[Page 997]

Kissinger: It doesn’t got to fit a goddamn, Bob. No one is speculating on it.

Haldeman: Not any more. They used to. They used to talk about a Russian summit, didn’t they?

Nixon: Well, they think the Chinese thing knocks it out of the box and so forth.

Haldeman: The one thing they’re speculating on now is that what’s-his-name is coming to the U.N. and will come down and see you or something.

Nixon: Yeah, Kosygin.

Kissinger: Gromyko.

Haldeman: Kosygin.

Nixon: Kosygin.

Kissinger: Is he coming to the U.N.?

Haldeman: He’s going to Canada and then, or something—

Nixon: Right.

Haldeman: And then they’re saying he may go to the U.N., and then he’ll come down and see the President on the SALT thing.

Nixon: That must not fly. [unclear] Damn it, I won’t see him here. I’m not going to.

Kissinger: Oh, no, no, no.

Haldeman: The speculation, they’re just going wild. They’ve also got you going to China this weekend too. They say the Alaska trip is just a cover and that you’re really going to China.

Nixon: Yeah. [laughs]

Kissinger: Dobrynin asked me that too. I said, “Listen, Anatol. Do you really believe—can you seriously believe that the President—”

Nixon: [laughs]

Kissinger: “—would go from a visit with Hirohito to Peking?”

Nixon: [laughs]

Kissinger: You should have [seen] my face.

Haldeman: But that’s the value of your surprise stuff. They now—

Nixon: They’re scared to death.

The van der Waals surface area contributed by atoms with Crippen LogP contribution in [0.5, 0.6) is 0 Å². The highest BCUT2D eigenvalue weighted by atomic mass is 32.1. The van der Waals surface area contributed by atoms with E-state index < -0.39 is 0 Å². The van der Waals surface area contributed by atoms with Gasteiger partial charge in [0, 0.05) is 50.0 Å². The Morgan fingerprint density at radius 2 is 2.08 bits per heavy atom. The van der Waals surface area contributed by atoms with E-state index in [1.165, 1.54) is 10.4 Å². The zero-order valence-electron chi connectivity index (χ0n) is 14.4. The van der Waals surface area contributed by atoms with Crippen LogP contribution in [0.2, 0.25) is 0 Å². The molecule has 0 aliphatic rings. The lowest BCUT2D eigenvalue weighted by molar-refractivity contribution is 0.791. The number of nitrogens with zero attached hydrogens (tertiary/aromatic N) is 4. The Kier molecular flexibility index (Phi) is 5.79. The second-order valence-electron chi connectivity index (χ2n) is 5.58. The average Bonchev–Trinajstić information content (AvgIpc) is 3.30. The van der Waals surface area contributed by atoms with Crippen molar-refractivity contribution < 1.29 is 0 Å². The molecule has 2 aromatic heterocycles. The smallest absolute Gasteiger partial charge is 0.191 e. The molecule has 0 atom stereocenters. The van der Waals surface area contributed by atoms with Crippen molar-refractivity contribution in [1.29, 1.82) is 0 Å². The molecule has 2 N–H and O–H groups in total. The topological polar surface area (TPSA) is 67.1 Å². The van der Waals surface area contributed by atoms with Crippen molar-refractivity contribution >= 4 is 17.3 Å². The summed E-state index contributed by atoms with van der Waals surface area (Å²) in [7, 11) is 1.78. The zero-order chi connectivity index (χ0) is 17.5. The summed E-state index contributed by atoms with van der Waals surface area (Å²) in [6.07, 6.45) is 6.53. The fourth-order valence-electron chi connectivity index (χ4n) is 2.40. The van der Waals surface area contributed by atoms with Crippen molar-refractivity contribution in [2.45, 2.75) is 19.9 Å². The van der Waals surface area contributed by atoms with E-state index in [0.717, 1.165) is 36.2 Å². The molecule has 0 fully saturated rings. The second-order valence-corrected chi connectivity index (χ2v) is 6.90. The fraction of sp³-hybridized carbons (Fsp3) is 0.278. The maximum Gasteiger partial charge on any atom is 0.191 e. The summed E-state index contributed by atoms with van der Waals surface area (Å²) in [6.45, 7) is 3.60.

Haldeman: —scared to death.

Nixon: I know.

Haldeman: They fear probably you’re [laughs]—you’re capable of anything.

Kissinger: When we announce it—and that’s why I think it’d be best if you didn’t go to this accidental war signing.

Nixon: I don’t want to go.

Kissinger: It makes it too big.

[Page 998]

Nixon: Good. Who decided that? Well, I didn’t want to go. It builds it up too much.

Kissinger: Yeah. It builds it up too much and also makes people think something else may be going on.

Nixon: That’s right.

Kissinger: And since it’s close enough, the 12th is—

Nixon: Well, Gromyko’s going to be in here. That’s enough. We’ll give them that.

Haldeman: That’s enough Russian stuff.

Nixon: And then for me to go on—it’s slobbering over the Russians too much.

Kissinger: That’s right.

Nixon: And—

Haldeman: Then two weeks later you’re announcing the trip.

Nixon: Yeah.

[Omitted here is discussion of textile negotiations with the Japanese and the President’s schedule.]

Nixon: You know, incidentally, one thing that may have helped us a little—I was mentioning it to Bob before—one thing that may help us at the present time with both the Chinese and the Russians is that, as Colson was pointing out here, we have a situation where both Gallup and Harris have reported within the last two weeks that the President has moved ahead of all three Democratic candidates.